After establishing that all the parameters are in a good state and the balance spring is well balanced, we proceed to reassembling the watch and starting the movement. One important thing that the watchmaker must do in assembling the dial is to set the time before the calendar clicks midnight, making sure the click takes place smoothly and precisely. In assembling the hands, he starts with the hand that has the largest hole in diameter then moves to the hand with the smallest hole in diameter (order: hours, GMT, minutes and seconds). Then he proceed to the case, previously polished by a polishing expert who works on all the watches sent by the Hausmann service (the polishing department is in a room separated from of the laboratory). In order to lubricate the joints of the case the technician uses special silicone grease. A very delicate operation is inserting the sapphire crystal, performed with a special tool similar to a press.

    By using size appropriate dowels, designed to centre the glass on the calibre and put it flat on the case, manually (via a lever) the watchmaker applies the needed pressure to fix the crystal in its joint. He can now pass to inserting the movement into the case, by removing all traces of dust from the crystal with a vacuum cleaner.

    As a rule, the winding crown, when a watch is subjected to full review, is always replaced.

  • 5. Final verification tests


    5. Final verification tests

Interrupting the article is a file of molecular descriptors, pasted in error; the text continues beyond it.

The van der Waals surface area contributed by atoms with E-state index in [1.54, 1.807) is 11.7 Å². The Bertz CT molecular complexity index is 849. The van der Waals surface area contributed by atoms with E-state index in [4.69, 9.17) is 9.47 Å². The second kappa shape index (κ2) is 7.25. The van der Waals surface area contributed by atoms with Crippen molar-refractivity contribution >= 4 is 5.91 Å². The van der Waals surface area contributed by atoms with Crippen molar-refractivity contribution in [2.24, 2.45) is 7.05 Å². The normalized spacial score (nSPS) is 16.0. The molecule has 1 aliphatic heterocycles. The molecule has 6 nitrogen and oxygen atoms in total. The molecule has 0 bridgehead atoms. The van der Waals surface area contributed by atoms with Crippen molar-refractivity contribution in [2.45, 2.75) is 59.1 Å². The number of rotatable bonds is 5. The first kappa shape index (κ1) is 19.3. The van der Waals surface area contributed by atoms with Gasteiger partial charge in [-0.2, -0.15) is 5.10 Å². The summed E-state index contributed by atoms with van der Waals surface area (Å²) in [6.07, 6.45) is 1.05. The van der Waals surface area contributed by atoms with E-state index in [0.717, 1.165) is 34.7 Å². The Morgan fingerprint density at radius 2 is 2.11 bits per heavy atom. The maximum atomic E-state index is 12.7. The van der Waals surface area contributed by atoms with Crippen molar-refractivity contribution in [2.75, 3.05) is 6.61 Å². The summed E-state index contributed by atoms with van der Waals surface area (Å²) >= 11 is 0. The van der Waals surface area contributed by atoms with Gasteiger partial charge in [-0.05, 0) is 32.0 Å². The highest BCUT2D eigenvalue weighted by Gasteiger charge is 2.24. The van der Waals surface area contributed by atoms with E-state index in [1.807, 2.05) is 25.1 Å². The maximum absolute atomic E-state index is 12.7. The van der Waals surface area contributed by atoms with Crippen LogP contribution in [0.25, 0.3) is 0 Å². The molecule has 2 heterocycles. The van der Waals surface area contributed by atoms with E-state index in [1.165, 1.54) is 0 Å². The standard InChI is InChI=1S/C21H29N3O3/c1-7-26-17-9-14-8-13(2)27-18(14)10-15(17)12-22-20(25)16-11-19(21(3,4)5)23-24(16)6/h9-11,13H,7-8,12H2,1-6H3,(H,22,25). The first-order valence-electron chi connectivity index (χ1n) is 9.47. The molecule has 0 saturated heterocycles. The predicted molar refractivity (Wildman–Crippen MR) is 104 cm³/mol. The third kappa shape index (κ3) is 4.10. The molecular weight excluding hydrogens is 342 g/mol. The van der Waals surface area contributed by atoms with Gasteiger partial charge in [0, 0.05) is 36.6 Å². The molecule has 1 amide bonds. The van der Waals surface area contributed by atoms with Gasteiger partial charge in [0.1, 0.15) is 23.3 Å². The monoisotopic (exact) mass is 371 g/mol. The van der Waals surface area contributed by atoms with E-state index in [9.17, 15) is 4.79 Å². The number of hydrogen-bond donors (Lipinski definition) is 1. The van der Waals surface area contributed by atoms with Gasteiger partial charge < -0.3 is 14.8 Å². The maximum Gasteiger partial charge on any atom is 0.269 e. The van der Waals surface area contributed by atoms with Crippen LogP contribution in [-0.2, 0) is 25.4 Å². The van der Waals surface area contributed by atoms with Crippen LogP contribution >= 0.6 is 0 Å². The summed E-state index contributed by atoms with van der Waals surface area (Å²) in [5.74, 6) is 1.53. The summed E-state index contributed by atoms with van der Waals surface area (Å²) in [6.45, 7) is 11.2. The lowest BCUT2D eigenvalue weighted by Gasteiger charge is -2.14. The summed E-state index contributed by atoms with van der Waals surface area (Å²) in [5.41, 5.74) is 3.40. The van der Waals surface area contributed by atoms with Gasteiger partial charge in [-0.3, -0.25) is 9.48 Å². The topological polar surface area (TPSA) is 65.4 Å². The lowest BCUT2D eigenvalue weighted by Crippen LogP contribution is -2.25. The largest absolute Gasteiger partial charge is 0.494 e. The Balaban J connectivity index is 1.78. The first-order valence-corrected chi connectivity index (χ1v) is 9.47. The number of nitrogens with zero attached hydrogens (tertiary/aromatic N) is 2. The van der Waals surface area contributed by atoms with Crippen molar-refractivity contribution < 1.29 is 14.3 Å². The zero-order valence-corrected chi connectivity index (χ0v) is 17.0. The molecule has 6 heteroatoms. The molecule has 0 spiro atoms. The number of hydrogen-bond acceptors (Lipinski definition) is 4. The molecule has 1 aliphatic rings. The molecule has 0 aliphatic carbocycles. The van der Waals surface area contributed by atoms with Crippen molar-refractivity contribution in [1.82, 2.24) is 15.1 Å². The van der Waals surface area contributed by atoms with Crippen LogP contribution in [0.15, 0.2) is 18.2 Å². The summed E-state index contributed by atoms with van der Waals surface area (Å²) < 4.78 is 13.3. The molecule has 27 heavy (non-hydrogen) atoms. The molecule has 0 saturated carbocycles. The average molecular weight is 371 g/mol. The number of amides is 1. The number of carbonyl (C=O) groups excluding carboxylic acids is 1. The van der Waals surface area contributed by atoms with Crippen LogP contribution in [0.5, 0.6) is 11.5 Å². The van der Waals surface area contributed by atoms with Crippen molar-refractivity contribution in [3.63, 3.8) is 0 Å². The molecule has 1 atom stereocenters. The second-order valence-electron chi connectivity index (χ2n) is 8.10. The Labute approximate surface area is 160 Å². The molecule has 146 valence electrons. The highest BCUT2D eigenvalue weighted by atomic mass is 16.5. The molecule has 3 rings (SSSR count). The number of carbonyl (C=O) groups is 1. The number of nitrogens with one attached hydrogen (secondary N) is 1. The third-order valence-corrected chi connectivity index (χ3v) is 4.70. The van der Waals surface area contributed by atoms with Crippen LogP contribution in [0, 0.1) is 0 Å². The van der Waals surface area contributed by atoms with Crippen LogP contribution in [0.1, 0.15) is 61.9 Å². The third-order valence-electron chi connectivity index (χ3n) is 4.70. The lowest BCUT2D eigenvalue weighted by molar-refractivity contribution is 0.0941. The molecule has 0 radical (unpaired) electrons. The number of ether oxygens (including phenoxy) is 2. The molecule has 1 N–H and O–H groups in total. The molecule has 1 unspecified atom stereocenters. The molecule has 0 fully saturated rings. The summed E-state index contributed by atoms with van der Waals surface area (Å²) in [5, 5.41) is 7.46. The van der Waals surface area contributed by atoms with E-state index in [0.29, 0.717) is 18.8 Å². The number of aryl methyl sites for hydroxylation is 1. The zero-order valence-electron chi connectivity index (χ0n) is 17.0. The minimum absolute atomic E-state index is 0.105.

At the end of the assembly we pass to the impermeability test, measuring the change in pressure inside a sealed chamber.

    The function test is very important too, during which the automatic watch is placed on a simulator for five days. This is how the technician checks the efficiency of the charging device, moving the watch which, in practice, should be on the owner’s wrist. Once proper operation is set, we proceed to assembling the bracelet which was previously polished, like the case, on a wheel with different types of brushes and abrasives depending on the type of scratched, which were more or less deep.

    Now our Rolex is finally ready, fully functional and all the parts are in place, accompanied by a one-year guarantee from Hausmann & Co. Inside, on the bottom plate, the technician engraves a sequence number (visible only with a magnifying glass), which is recorded in appropriate registers, in order to identify the watch if it returns to service.

  • 6. Quality and expertise


    6. Quality and expertise

    Of the eight watchmakers working in the Hausmann & Co assistance laboratory, a technician deals exclusively with polishing and cleaning cases and bracelets in one of the departments for clocks. All are specialised and licensed by the parent company, where they are periodically updated with specific courses. Trademarks, in fact, for the repair of some complicated watches require a qualification from the factory. This is to prove how important good assistance service is in the overall assessment of a brand. Hausmann & Co Assistance is considered to be of the highest level, with qualifications provided by A. Lange&Söhne, Pater Philippe and Rolex, after difficult training and updates.

Hausmann performs service for the following brands